Posted on: November 7, 2022, 10:31h. 

Last updated on: November 7, 2022, 11:03h.

Macau has seemingly contained the enclave’s most recent outbreak of COVID-19 infections.

Macau COVID-19 China casino gaming revenue
Pedestrians walk near Wynn Palace on Macau’s Cotai Strip on Oct. 5, 2022. Macau recently tested nearly all of its residents for COVID-19, and the testing round turned up no new additional cases. (Image: Bloomberg)

The Macau Special Administrative Region (SAR) government in late October ordered each of its approximately 700K residents to undergo daily COVID-19 rapid antigen tests. The mass testing blitz ran from October 28 through November 1. The order came after eight Macau residents contracted the virus in a cluster that first emerged on October 26.

Macau says more than 660K residents adhered to the mandatory testing, and no new cases were reported through the region’s Health Code mobile application.

With the outbreak seemingly limited, Macau has eased its entry and exit procedures for people wishing to travel between the SAR and the neighboring city of Zhuhai. The Guangdong Province city is where many Macau casino workers live. The commute between the two cities typically takes less than 20 minutes.

Macau officials over the weekend announced that negative COVID-19 tests are again valid for up to 48 hours from the sample’s collection. Previously, tests were only valid for up to 24 hours from collection.

Mainlanders arriving at Macau’s border gates from anywhere else in China are allowed to present negative tests for samples collected within the previous seven days.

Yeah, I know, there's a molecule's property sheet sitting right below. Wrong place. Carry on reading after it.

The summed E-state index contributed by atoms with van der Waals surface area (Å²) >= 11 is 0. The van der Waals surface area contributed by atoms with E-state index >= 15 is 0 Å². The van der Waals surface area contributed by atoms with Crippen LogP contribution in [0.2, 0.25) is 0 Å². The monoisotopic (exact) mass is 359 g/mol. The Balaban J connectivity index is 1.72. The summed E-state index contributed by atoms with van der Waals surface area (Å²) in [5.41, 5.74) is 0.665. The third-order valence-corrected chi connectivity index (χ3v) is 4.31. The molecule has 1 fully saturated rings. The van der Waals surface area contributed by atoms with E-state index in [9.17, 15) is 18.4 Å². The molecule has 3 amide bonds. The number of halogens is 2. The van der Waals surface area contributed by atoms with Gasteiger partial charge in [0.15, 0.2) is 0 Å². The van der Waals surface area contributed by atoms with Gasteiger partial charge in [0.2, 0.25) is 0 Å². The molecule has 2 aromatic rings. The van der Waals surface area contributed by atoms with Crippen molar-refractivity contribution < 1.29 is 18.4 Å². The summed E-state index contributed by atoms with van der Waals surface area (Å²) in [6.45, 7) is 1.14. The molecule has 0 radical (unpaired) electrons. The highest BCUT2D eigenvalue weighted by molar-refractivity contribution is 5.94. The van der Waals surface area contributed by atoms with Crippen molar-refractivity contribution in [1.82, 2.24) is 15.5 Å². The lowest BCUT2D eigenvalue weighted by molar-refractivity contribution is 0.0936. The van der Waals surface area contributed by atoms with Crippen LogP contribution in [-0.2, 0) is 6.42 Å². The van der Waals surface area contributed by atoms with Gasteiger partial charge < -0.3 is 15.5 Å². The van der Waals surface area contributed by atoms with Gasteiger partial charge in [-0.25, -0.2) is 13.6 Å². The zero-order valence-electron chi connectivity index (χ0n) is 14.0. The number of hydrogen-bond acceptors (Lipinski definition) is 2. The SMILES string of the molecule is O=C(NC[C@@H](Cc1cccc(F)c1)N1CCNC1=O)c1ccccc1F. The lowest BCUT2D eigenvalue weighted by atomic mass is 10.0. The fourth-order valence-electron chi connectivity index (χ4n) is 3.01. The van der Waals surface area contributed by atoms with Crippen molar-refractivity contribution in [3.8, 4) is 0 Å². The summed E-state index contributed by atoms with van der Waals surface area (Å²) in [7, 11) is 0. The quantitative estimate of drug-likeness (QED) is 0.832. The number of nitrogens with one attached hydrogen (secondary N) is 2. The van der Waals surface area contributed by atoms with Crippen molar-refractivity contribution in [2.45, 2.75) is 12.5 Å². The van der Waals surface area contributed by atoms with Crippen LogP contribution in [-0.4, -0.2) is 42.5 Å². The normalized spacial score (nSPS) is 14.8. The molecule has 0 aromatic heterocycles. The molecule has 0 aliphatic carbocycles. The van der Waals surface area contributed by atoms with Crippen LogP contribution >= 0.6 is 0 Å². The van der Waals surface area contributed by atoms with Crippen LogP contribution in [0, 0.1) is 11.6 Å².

Border Restrictions Lifting

Macau’s casino industry, the world’s richest before the pandemic, continues to eagerly await a business rebound. While most of the world has returned to a new normal where life coincides with the coronavirus, China continues to limit daily life with its “zero-COVID” policy.

Shares of three of the four US-traded gaming firms licensed to run games of fortune in Macau continue to be greatly suppressed. Compared with February 2020, Las Vegas Sands shares are down 40%, Wynn Resorts is off 43%, and each Melco Resorts share is today worth 70% less.

MGM Resorts, which generates the bulk of its annual gaming revenue in Las Vegas — something the other three operators that are invested in China cannot say — is the exception. MGM shares are slightly up from early February 2020.

But there’s reason for optimism for Sands, Wynn, and Melco investors.

China restored its electronic visa program effective November 1. The online system allows mainlanders wishing to travel to Macau in a more expedited manner in obtaining an Individual Visa Scheme (IVS) permit. Prior to the pandemic, nearly one in two visitors to Macau ventured to the region with an IVS visa facilitated online.

Casino Rebound Key for Economy

Macau relies almost entirely on its casinos to keep the region afloat.

Casino taxes account for more than 80 cents of each tax dollar that funds the local government. The casinos are also the region’s largest employer. And with the sprawling integrated resorts remaining rather lifeless since early 2020, overall employment in the SAR has tumbled.

Prior to the pandemic, Macau had one of the lowest unemployment rates in the world at just 1.8%. Today, 5.5% of adults in Macau are without a job.

The future of Macau’s gaming industry remains unclear. It’s expected that the current six operators — SJM Resorts and Galaxy Entertainment being the two other concessionaires — will receive fresh tenders when their licenses expire at the end of the year. But, the eradication of VIP junket groups will likely prevent the casinos from winning anywhere near the record $45 billion that they won in 2013.